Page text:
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JAS. BOBELETETER, Proprietor.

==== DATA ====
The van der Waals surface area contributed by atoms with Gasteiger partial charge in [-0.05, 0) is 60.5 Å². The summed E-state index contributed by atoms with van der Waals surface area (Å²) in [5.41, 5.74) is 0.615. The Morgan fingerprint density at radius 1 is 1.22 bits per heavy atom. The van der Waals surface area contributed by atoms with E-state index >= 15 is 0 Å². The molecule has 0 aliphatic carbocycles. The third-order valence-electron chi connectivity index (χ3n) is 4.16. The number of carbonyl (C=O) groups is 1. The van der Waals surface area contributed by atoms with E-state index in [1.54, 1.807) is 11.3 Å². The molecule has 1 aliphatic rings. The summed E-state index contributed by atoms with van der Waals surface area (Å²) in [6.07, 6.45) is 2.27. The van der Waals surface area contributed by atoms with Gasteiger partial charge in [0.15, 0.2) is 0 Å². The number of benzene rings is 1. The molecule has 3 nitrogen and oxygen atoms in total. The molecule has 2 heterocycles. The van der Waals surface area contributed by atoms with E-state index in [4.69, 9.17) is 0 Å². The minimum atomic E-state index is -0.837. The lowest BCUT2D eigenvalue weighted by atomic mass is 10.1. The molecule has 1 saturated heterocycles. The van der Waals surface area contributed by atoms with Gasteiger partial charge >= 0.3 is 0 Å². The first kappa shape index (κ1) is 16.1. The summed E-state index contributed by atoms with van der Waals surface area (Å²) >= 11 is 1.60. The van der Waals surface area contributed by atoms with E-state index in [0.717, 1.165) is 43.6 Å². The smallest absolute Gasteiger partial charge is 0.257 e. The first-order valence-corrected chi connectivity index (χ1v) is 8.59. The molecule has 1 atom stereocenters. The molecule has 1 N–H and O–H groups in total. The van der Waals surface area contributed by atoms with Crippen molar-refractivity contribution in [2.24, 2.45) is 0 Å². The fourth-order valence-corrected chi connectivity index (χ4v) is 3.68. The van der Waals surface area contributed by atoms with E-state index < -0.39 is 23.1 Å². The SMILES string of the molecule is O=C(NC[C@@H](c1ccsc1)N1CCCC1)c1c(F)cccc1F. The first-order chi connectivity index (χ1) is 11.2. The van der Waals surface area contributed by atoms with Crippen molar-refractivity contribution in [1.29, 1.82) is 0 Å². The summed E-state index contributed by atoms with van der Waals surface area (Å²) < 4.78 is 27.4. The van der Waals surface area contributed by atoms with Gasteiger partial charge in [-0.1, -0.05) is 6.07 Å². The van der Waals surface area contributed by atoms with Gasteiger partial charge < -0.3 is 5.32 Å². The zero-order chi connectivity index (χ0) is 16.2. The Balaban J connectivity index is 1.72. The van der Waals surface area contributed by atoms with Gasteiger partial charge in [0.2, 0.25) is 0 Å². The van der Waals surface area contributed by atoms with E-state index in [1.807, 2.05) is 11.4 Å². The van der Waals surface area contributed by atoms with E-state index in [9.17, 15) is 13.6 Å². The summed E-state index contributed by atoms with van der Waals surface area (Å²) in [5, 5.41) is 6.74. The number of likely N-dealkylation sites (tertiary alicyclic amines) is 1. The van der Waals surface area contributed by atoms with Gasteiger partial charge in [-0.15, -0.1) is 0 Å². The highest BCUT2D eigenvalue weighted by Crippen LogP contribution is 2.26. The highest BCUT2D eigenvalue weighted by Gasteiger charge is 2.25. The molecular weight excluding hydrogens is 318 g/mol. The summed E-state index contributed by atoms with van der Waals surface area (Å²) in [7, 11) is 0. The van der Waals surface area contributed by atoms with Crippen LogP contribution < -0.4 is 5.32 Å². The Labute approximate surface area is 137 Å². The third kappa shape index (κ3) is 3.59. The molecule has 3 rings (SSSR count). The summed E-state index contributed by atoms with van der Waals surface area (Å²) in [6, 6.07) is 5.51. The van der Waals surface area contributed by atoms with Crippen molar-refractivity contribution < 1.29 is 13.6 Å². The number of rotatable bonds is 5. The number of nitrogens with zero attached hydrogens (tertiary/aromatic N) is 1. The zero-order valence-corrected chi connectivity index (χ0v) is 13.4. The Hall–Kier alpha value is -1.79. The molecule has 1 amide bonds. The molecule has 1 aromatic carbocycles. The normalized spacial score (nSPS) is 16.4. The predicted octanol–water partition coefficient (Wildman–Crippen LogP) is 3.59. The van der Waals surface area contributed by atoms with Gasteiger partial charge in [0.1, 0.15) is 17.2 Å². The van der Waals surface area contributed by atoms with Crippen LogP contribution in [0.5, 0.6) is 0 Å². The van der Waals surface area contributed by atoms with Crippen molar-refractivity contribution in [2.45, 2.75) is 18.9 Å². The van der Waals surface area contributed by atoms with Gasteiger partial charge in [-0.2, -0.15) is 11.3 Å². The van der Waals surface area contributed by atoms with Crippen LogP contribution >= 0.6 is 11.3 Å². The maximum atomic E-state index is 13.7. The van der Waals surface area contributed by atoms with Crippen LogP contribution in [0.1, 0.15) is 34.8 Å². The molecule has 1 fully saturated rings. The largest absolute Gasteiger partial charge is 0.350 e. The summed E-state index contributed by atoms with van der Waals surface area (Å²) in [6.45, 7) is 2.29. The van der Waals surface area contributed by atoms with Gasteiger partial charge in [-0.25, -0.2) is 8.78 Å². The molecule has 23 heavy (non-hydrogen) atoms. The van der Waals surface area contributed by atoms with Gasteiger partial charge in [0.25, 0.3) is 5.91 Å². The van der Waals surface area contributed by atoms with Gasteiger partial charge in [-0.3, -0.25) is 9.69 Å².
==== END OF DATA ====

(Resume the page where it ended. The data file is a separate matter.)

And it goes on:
WBW TJLM MINNESOTA CURENT TOPICS. 'Saratoga "finds herself bankedrupted i:he failure of all her banks, and in mid winter. The people who go there in mid summer should take up a collection. Lord Beaconsfield is described as hav ung a face waxen and habitually ashen pale, on which suffering and pleasure, or Indeed emotion of any kind, i* never allowed to appear. As to his walkj it is -"a curious panther-like stride." There is a malicious hint abroad that 'General Grant will print a bopk of his ^travels. He should reflect upon it a long timetill alter he is well started on the third term, in fact. Grant has done a great many things that can be forgiving, tmt it's sometimes hard to forgive a man .who makes a book. The Legislature of Missouri has been (petitioned by the Grand Junta of several ^counties to revive the whipping post in that State. The Boons County jury argues "that "more punishment is imposed on the honest taxpayer than is inflicted on the criminal by small pecuniary fines or short terms of imprisonment, Mention is made of a very astonishing Quaker in Sheffield, England. Friend Ai red Wolstenholm las been rebuked by a moaner's jury for refusing to pull a child not of a shallow brook in which it was drowned. He was, on the other hand, moved to go to the house at some dis t-tance for aid, his excuse being that he "did not wish to wet his trousers." The new army bill meets with general appropriation, but it has powerful op position in a small but yery select circle of army officers, who are doing hard -work for their country in Washington i society. If the bill passes, these fighting mfc will have to go with their regiments -out on the plains and other cheerful ^places where there is no Washington :30ciety. Mike McCoole, who is to re-enter the prize ring next, summer, began life as a 'flat-boatman got a saloon in St. Louis &ad was worth $10,000 when his wife, a pretty and educated girl of good family, -eloped, taking part of his property he :spent the rest of it in vain pursuit of her aad her paramour, a St. Louis drummer, vto Texas, and now the ex-champion has resumed work on the river. Moody says that the people who hold .fairs in churches have now "got so far ithat for twenty-five cents young men can come in and kiss the handsomest woman ia the room." This is bad enough, but Brother Moody is probably not informed that in some of the churches things have \come to pass that instead of fixing the .price of this particular sort of entertain imenfc at twenty-five cents, it is down to a 'dime. It is net probable that the fair going public will demand further reduc tions. John Chinaman can be commended for. but few things. Among the few, however, is one of great virtue. It is his strict idea of finance, and how a bank should conduct its business. An upright and .enterprising man in China who under takes to constitute himself a bank there vby assumes most serious conseque&ces should he fail. After a collapse of his financial institution, his head is always to be found numbered among the assets. Such a law in America would weed out .many rotten, corrupt rascals. I Wyoming, where lovely women can -vote if she will, she doesn't. Orlj one woman in the Territory has ever been elected to office by the people, and now offieial station is never demanded by any member of the sisterhood. Not half the -women in Cheyenne have cast a vote since the first two elections. Although there are separate polling-places lor the sex, respectable women stay away from the polls and keep out of politics. The only women who take an interest in elections are those of the baser sort. Mrs,1 -n "^i^iHSSX jfeiewjwe-A" Nancy Slocuimhas just died at Bloomington. Ind., at the age of 103. During the last ten yearsof her residence with her daughter, now a woman of 65, she was entirely helpless, though able to talk. It was among the duties of the daughter to dress and undress her moth er, sing her to sleep, as if she Were an in* fant, and give that care necessary to a young babe. The old lady would alwa speak of herself as "baby" and was as d! lighted and happy as a little child when a toy was presented to her. Whenever any good things to eat were in sight she would pleadingly say .to her daughter, 'Give vour babv some of that." \)1 "THIS raCRWFp^aay* ~~& OMXMB8 AKIM CJUMIXAZS. 1$^] i Louis ^.llenbaugh, of Toledo has just been tried for the murderofhis wife Terdict manslaughter. .._ Two convicts have" made their escape from th'? Ohio penitentiary ,by scaling the wafts with a ladder and'iopea. ji^' The families of John Keogh and Martin .Bergank Molly Maguires, who were to be hung Dec.-18, took leafe of them Dec. 17.' Martin Bergan, the Molly Maguire who was to be hung Dec. 18, liasbeen reprived by the Governor of Pennsylvania to Jan. 6. The board of pardons of Pennsylvania refused to reopen the case of John Keogh, sentenced to be hung at Pottsville Dec. 18. At Kansas City, Mo., on Sunday, Dec. 22d, the building occupied by the Evening Mail and the Commercial Indicator-was nearly destroyed *y fire. Two safes in the Mail of fice were found to have been tampered with, but failing to open them it is believed burg lars fired the building. Loss, about $8,000 AtCape'Giradeau, Mo., on the 19th inst., Walsh Ives, colored porter at the Frank lin house, shot and killed his wife, then shot himself, placing the weapon to his own head, fired and died instantly. Ives was a hard drinker and lived unhappily with his wife, and had frequently, threatened to kill her and himself. The New Orleans Picagune says, in West Feliciana parish, a few days ago, a ne gro named Cole disappeared, and subsequent ly the headless body of a negro was found in a cistern. No developments were made at the inquest respecting the parties who had committed the deed, nor was it proven that the body was that of Cole. A dispatch from St, Joseph, Mo., says Michael Donohue shot and killed Fred Tocke in the house of the latter Dec. 21st. The lat ter owed the former some money, which he refused to pay, and accused Donohue of steal ing some monkey wrenches from him, where upon Donohue drew a revolver and shot him dead while sitting in a chair. Great excitement prevails at Evans ville. Indiana, over the discovery of the body of Frank M. Murphy, a respectable painter, in the dissecting room of the Evansville Medical college. Murphy was buried on the 15th, and his wife received an anonymous note, on the 19th, instructing her to go to the college and she would discover the body. She followed the instructions, and police have taken pos session of the building. She identified the body, which was partially dissected,by marks and initials on his arm. An inquest is being held with the intention of getting at the per son who robbed his grave. -Serious develop ments are anticipated leading to sdbeking dis closures. PERSONAL Aim fVuITICAJj. The health of Minister Welch, at Lon don, is improving. Two congressmen from Tennessee, Thornburg and Riddell are sick in Washing ton, The President has nominated Mrs. Emily J. Dillman, for postmistress at Toledo, O. Hon. Alexander Ramsey of St. Paul Minn., is a candidate for the Beilin Mission made vacant by the death of Bayard Taylor. The secret committee under Senator Blaine's resolution to enquire into election frauds have had a session, and organized for work.. Alpheus S. Willams died at Washington, on the morning of Dec. 21st. He represented the Detroit, Michigan, district, in Congress. He was 68 years old. A movement is already inaugurated to secure the appointment of ex-Gov. Hartranft of Pennsylvania, minister to Berlin, in place of Bayard Taylor, deceased. Representative Williams, of Michigan, who is lying dangerously ill at Washington, is reported to be slightly better, but his con dition is regarded as very precarious. Rev. Dr. William Ives Buddington pastor of the Clinton Avenue Congregational church in Brooklyn, N. Y., has resigned the pastorate of that church on account of con tinued ill health. The President has recognized Richard Reade consul of her Brittannic Majesty for the States of Pennsylvania, Ohio, Indiana, Michigan, Illinois, Iowa and Wisconsin, to reside in Philadelphia. The directors of the Ohio penitentiary, appointed B. F. Dyer, of Brown county, chiei warden. Dyer is a farmer, and has never held a public office. There were twenty-two ap plicants for the position. The Hon. Ignatius Donnelly has served a formal notice on the Hon. William D. Washburn, that he will contest'his right to a seat in the Forty-Fifth congress, from the 3rd Minnesota district, and in the notice states the ground of contest. Dr George W. Angier, of Cleveland, Ohio, died of a pistol shot wound, December 13th. The pistol was accidently discharged by John B. Rice, a farmer of Ashtibula coun ty, who was visiting the doctor. The ball entered Angier's abdomen. The secretary of state has had a tele gram announcing the death Of Bayard Taylor, United States minister at Berlin, on the 19th of Dec, inst. He had been effected with dropsy for some time. The fatal symptoms came on suddenly. He had been out of bed and was transacting business with officials of the American legation the day before his death. His death was peaceful and painless The venerable Archbishop Purcell of Cincinnati, Ohio, who has had charge of Catholic interests in that city many years, announced to the cathedral congregation on Sunday, Dec. 23d, that he had written to the Pope, asking to be relived on account of the infirmities of old*age. In his remarks he al luded to financial matters and evidently con vincedhhis hearers that no fears need be felt as to investments throughjhim, as they were uaaey^Hmygf ctuannan MiscxzitAirEoua.' The weather is very stormy through out Great Britain. There is more snow on the Vurges than the oldest inhabitant remembers. Three boysweredrowned in Cain bridge, Mas*., Dec.list, while skating. The returns ot the Union workhouse in the east of London show widespread poverty and distress. There was a heavy snow storm, Dec. 21st, throughout Ontario, causing great delay to railroad trains. The flouring mill of White, Nash & Co., of Lanesboro, Minn., was destroyed by fire, Dec. 90th. Loss, $10,000. At Oakland Park, Cal., Dec. 21st, Rarus trotted the first heat in 2:14 the second heat with running mate in 2:14%. A statue to Charles Sumner was un veiled in Boston, Dec. 23d, by the governor. The statue is in the public garden. In New York city, December 117th, gold sold at par, the first time since the sus pension of specie payment in 1862. At Cahoes, N. Y., Patrick Bourke and family of five children were burned with their house on the night of December ISth. There was a $50,000 lire occured at Oxford, Miss., on a late morning. By the collision of two freight trains in Trevton, Ontario, two brakemen were killed. A great fall of snow is reported in England and throughout the continent. All railways in the north of Scotland are block aded. Seventeen trains are snowed up. At Treichlero, Pa., December 19th, the clothing of a child of Mrs.. Mench was acci dentally set on fire, and in an attempt to ex tinguish the flames the mother and child were burned to death. At the 23d annual dinner of the New England Society in New York city, Dec. 23, Secretary Evarts, Secretary Sherman, Senator Blaine and many other distinguished gentle men were present and spoke. The secretary of the treasury has issued a circular to customs officers authorizing them to receive, after the 1st of January, United States notes as well as gold coin and standared silver dollars in payment of duties on importations. The Illinois & St. Louis bridge has been sold under a decree of court, foreclosing the first and second mortgage bonds. It was purchased in the name of Anthony J. Thomas, of New York, who paid $50,000 gold as earnst money* The price paid is $2,000,000. John Green and team, at St. Paul, Min nesota, Dec. 13th, were run over by a gravel train at the crossing of the St. Paul & Pa cific railroad track, near the city mill. Both of his legs were crushed, and if he lives which is doubtful, one will have to be amputated. He also received other injuries. The Anti-Monopolist newspaper, established at St. Paul, Minnesota, five years ago by Hon. Ignatius Donnelly, from the pub lication and control of which he retired last November, has been suspended. The publi cation will not be resumed. Mr. Donnelly announces that he will protect subscribers, who have paid in advance, also, advertising contracts. December 19th, a passenger train on the Grand Rapids & Indiana railway struck a cutter containing John Mclntire, his wife and three children, at Hunt's crossing near Plainville, Mich. Mclntire was instantly killed, and his wife and one child fatally in jured. The train was stopped and the dead taken to Plainville, where medical aid was summoned. A Topeka, Kan., dispatch says: In re sponse to the demand made by the governor of Kansas, the authorities at Washington haye ordered the captured Cheyenne Indians to Fort Leavenworth, with a view to identifying those guilty of outrages in the States, that such may be turned over to the civil authori ties of Kansas for trial, and the remainder returned to their agency in the Indian terri tory. A Portland, Oregon dispatch says, Gov. Terry of Washington Territory, has been closeted with Gen. Howard in that city, con sidering the alarming state of affairs in the eastern part ofthe territory, and the suspicious attitude of Chief Moses and his band. Steps have been taken to secure the safety of settlers. Two companies of infantry and two of cavalry will be dispatched to Kittiitos Valley as soon as possible. A post will be established near Ettensburg. Camp Harney will be abandoned, andthe troops there stationed at the new post. The secretary of the interior has tele graphed to the Governor of Washington Ter ritory with regard to the reported outrages by eitisens upon Indians in the department of Columbia, instructing the governor to use his utmost endeavors toprevent any assaultsupon the Indians and further iuforming him that the law officers of the government have been directed by the attorney general to prosecute all offenders in such instances. Negotiations are now in progress at the interior depart ment with Chief Moses for placing his tribe npon a reservation- At a cabinet meeting on the 17th inst., there was general congratulation among those present at the peaceable condition of things throughout the entire country. One member of the cabinet remarked that at no time within his memory was there more har mony and good feeling in all sections than at the present time. The financial condition was alluded to as thoroughly satisfactory, and the only indication of trouble anywhere was in the military department of the Columbia, where Gen. McDowell had some reason to fear Indian hostilities. Recently, in Washington city, a meet ing of Senators andRepresentatives from the mnwr or~tnerB House committee to examine into and report upon the cause'bftfielyellow fever outbreak" in the Southern State/last summer, has ap pointed the' following sub-committees to the afflicted sections, namely: Garfield, Chitten den and Morse, to visit Mimphis and vicinity, and Gibson, .Hooker and Young, to visit New Orleans and vicinity. The sub-committees of the House and 3enate will'set and act jointly, during the Southern tour. There wili be a meeting of yellow fever experts in Memphis on the 36th inst^. givttg expression to the public the reiWnjcenUy afflicted toward tbje people of the North __ charity uaA assistance during the epidei 8ehator Editis presided, and H. D. M acfeo as secretary. A committee com of Hon. EtjJohn Ellis, Senator? Lamar\ ^Har riaand Garland, and Representatives Casey ^foung, J&rden Eg Cravens, Manning and. John Goode reported a series of resolutions expressing the most grateful feeling towards the people "of thej^iorth for their generous chanty and kindness during the prevalence of the fever., Eloquent speeches were made bv Senator Bustis, Representatives Youn\ JEIUs Manning ana others. ^FORTY-FIFTH CONGRESS. 8KSATK, Dec. 15 Mr. Davis, of West Virginia, introduced a bill appropriating money for the improvement of the Mononga hela river. .Bills were passed as follows: Giv ing condemned cannon to the Custer monu ment at West Point joint resolution appro priating money for expenses of yellow fever investigation repealing the possebill, clause of the army appropriation1 comitatus so far as it applies to sections subject to Indian in surrection- pension appropriation bill. The senate insisted on its amendments to the con sular and diplomatic and fortification appro priation bills, and committees of conference wereordered thereon HOUSE, December. 18.The senate amendment to the adjournment resolution, extending the Jadjournment was concurred in senate amendments to the consular and diplomatic appropriation bill were non-con curred in. The bill appropriating money for the expenses efthe yellow fever investigation was passed. The Indian appropriation bill was considered in committee of She whole. A joint resslution extending the time of the commit tee on transfer of the Indian bareau was passed. Bills were introduced giving Kansas courts jurisdiction over the Indian Territory for the improvement of the Yellowstone nal tional park. SENATE, Dec. 19Committee reports were made and conference committees report ed. The bill to amend the patent law was dis cussed. Mr. Burnside discussed the army re organization bilJ. A bill amending the Dis trict of Columbia acfjwas passed. Returning to the patent law, Mr. Windom offered an amendment for the protection of innocent users of a patent, providing that one who prosecutes a suit shall pay his own costs if he collects only nominal or small damages. Cameron, Mitchell, Kirkwood, Plumb, Bay*rd, Wallace.'Bailey and Garland were appointed a committee to investigate election outrages under Blaine's resolution. The patent bill went over till Jan. 7. HOUSE, Dec. 19.A resolution to in vestigate the conflict of jurisdiction between Judge Rives and the State courts in Virginia was objected to. The Indian appropriations bill was considered in $he committee of the whole and passed. The civil service commit tee reported the charges of use of money in passing the District of Columbia bill unfound ed. SENATE, Dec. 20.The morning hour was usedin discussing the order of business. After discussion, interrupted by an executive session, Senator Beck's bill to repeal section 830 of the revised statutes touching lest oaths, he having withdrawn a proposed amendment repealing section 821, was passed without opposition Senate adjourned to January 7th HOUSE, December 20.Bills were passed removing the political disabilities of J. M. Bell, Georgia Wm. Ward, Virginia and M. Kimball, Missouri creating Portsmouth, Ohio, a post of delivery and for the relief t' Mrs. Mansfield widow of Gen. Mansfield. A communica'ion from Secretary Sherman was receieved in reply to a resolution of inquirv touching government financial matters. Mr. Hewitt of N. Y. produced much confusion by assailing the communication, but it was finally referred to the ways and means com mittee. Ihe House then adjourned to Jan. 7th. An Unnecessary Notoriety. Fond du Lac Special to Milwaukee Sentinel.] Gen. John McDonald appeared in County Judge Perkins' court this morning in the case of the State of Wisconsin against him self, for an assault with intent to do bodily harm upon Mr. W. C. Williams, the Milwau kee lawyer who is retained in the celebrated divorce suit of McDonald vs. McDonald. The general waived examination, and by consent of his own counsel, Col. W. W. D. Turner, of Eipon, was held to bail to the circuit court in $ 1,000. Col. C. K. Pier, vice president of the Fond da Lac Savings bank, became joint surety with the defend ant. In the afternoon at 3 o'clock the general appeared before Police Jus tice Eastman to answer to a demand for a peace warrant by Mr. Williams, who in his complaint stated that he considered his life in danger. Col. Gilson, district attorney, in behalf of the State, moved a discontinuance of the action, stating in open court that Mr. Williams was able to protect himself. The motion was granted and Gen. McDonald and Jere Doobs went to Oshkosh to witness the walking match. Mrs. La Mothe, the "Sylph", your correspondent is informed by her at torney, Col. Turner, of Eipon, has instruct ed him to bring suit in her name against every newspaper in Wisconsin, and some outside of the State which had mentioned her name in any connection which reflects on her personal character. I understood the colonel, who has been here to-day, to say that he was already drawing up papers in the cases. Among other news papers who aim to give the news but who are to be prosecuted for it, are the Milwaukee Sentinel, ike Fond du Lac Commonwealth, the Fond du Lac Journal, and the Bipon Commonwealth. The colonel informs me that if all these newspapers which have ever had anything to say about Mrs. LaMothe will take it back and swear they never said it she will discontinue. Otherwise there,will be millions in it for her if she collects from $10,000 to $50,000 each from them, graded according to their financial capacity. In the divorce suit the colonel stands aloof as a sort of third party (greenback for instance), representing Mrs. LaMothe's greenbacks. But I am assured on personal authority that if it had not been for the in termeddling of third parties, not counting LaMothe as one, Gen. McDonald and his wife would have never experienced the trouble which has brought them so unfor tunately into domestic notoriety, and would be living together as man and wife to-day. ISlne women in Burlington banded themselves together last week by a sol emn vow, never to speak of other women at all, if they could not speak well of them. All their tongues have grown so rusty irom disuse that they have to lu bricate them with machine-oil before they can swallow.Hawkeye. rACamei'&j&* i*sr' ^vMbl*came1, Wttiig In Mill in Africa, was seveiely beaten by drijrer. Perceiving that the caWei Sutured up the injury, and was wai for a favorably opportunity for reve he kept a strict watch upon the Time passed away. The camel, _. ing that he was watched, was qme' obedient, and the driver began to that the beating was forgotten, ^h' night, after thfc lapseurf several "m the man- was sleeowgf on a raised re form in the mill, while, as is customY the camel was stabledj in a corn? r. pening to wake, the driver observed the bright moon-light that, when all quiet, the animal looked caution^ around, arose sottly, and, stealing tow a spot where a bundle of clothes aa a burnouse, thrown carelessly on tf ground, resembled a sleeping figure, itself with violence upon them, rolli with all its weight and tearing them mi viciously with his teeth. Satisfied tl its revenge was complete, the camel eturning to its corner, wb en the d? sat up and spoke. At the sound oi voice, and perceiving the mistake it made, the animal wasiso mortified at failure and discovery of Ids scheme it dashed its head against the wail died on the spot. A Boston Combination Outwittotf. San Francisco Evening Post. When the recent excitement in Sierra Nevd and other north end stocks got fairly u: way, a syndicate of prominent Bo capitalists was formed for purpose of interesting themsj,' in our market. This syndicate had, headquarters with Stone & Donner, lei bankers on State street in that city, and i. $5,000,000was put upby the members foroj,* ing uses. The Boston syndicate was lar| on telegraphic orders to this city, Sierra Ne Union, Mexican and Ophir. Their purchae, were not confined to these stocks aloue ever, for they corralled quite a quantity of collaterals as Gould & Currv, Savasje. Hale A Norcross, Bullion, etc., with the view that th: developments in the Sierra Nevada must caus-V a vigorous appreciation all along the Comstod line. The syndicate received the best inform ation obtainable by telegram from day day regarding the condition of the Sieif Nevada, etc., and the internal forces s.t #01 in the market. Having purchased most the stocks before the inflation. was at it highest, and having made several suecessfa turns with their holdings, the syndicate coal have cleaned up and retired from thefie" before the final crash name, had they so disposed, with a third as much of people's money as they themselves had orij, ally invested, But like a great many syn cateB and combinations formed for the saiu purpose on this coast,the Boston capitalistswer thoroughly enthused and carried awav by their first success. They hadn't had such a glorious opportunity to make money since the good old times during the war, and they were going to take advantage of the occasion. They were advised that some kind of a fight was going on in the market between two rival combina tion struggling for power, nut they placed very little importance upon the' fact, feeling, like thousands of others, that none of the heavy holders of the favorite stock' would ever drean of selling pnt at less than 3500 per share, that the Sierra Nevada mine was goinc^ realize all sanguine expecfcjfcons of its friend immediately when crosgf'cutting commence on the twenty-two hundred foot level. Tl-*mm great crash, therefore, took the Boston sj cate unawares. It came st,althily as a in the night, and "the enormous shrinkal values happened so sudde^b" that, they unable to dispose of scarcely any stock." profits were destroyed. Bui deeming thkcJuiit' V, decline was merely a =stck Jfb, a result of th^ supposed fight between Flood and Skae, and that the showing of the mine was not}*e- sponsible, they did what a great many either people nearer at have doueaverage tueTc of their collaterals by purchasing more s|iaie on the decline. Two or three days of Aver aging in the face of a fearful shrinkage aW a constant call for money caused the Bown syndicate to weaken. They found themselves loaded to the gourd?. They suspectedthat some thing was wrong. Not knowing exactly what! the something was, they dil what has always been deemed the proper thing by eastern people, under similiar circumstancesthey. fell to anathemizing California, Nevada, th( mines and everything else connected wit them up hill and down dale. This mornin wejwere shown, through the. courtesy of a Iocs operater, a letter which he recently receive. from one of the members of the BostOi syndicate, and were premitted to make th following extract: BOSTOK, Nov. 20.Your telegram of J^o-daj is before me. This break ia Californiaj stock will tend to hurt business. People hk-re art inclined to consider the principals great villiasa and will not venture further. If thelSierra Nevada'developments prove as rich as wt were led to eipect, it will change the sentiment somewhat. Still the fearful decline will shake confidence, and our citizens will not be disposed to go in again. Your people are worse than folks here. If Sierra Nevada does not i show a huge body of ore it will be looked upon as a scandalous job, and wiu give California a very bad odor. I feel anxious to see the end oi this. I am glad that I am not more interested pecuniarily. However, you suggested, months ago, that such things might occur, but fa hardly believe it. I Just what is to blame for the havoc caused fl amongour Boston friends i* a difficult matter to state. A combination of things are at the I bottom of the disaster, any one of which may have been the cause. The mine did not show t rich as was expected on the 2,100 or 2,20) i levels.. It is quite certain that the large blocks of inside stock were thrown npon the marjart-''- The bonanzafirmuntil recently made no enwrt to check the decline. But if the dissatisfaction is great in Boston it is still greater here. More anathemas on the market will be heard on street In one hour than the staid old "H ia a week. But we do believe the Sierra Ne, mine will yet come out ail right, and, Boston'will a chance to get even on its in!, ments but it must not be impatient or hasty. Oar folks out here are not worse peoplethere, the syndicate man to the contrary notwithstanding. If we pbasess any advantagr over the syndicate, it is that,they did not clean up and remove from this, coast large profit^ when they might easily have done so. **.&- Albert Lea Standard: The money em bezzled by Mr. Lincoln from the school dis trict of this city has been paid in full,to tbs, last cent, so that the district loses nothing It is due to Mr. Lincoln to say that he'm every effort possible to bring this ^.p A about, and that in doing so he has mal poor man of himself. *W. Lately the dwelling house of Patrick N6^. Ion in Credit River was destroyed by fird with all its contents. He was absent, ty wife and children barelT^'' lives. i escaped with tb/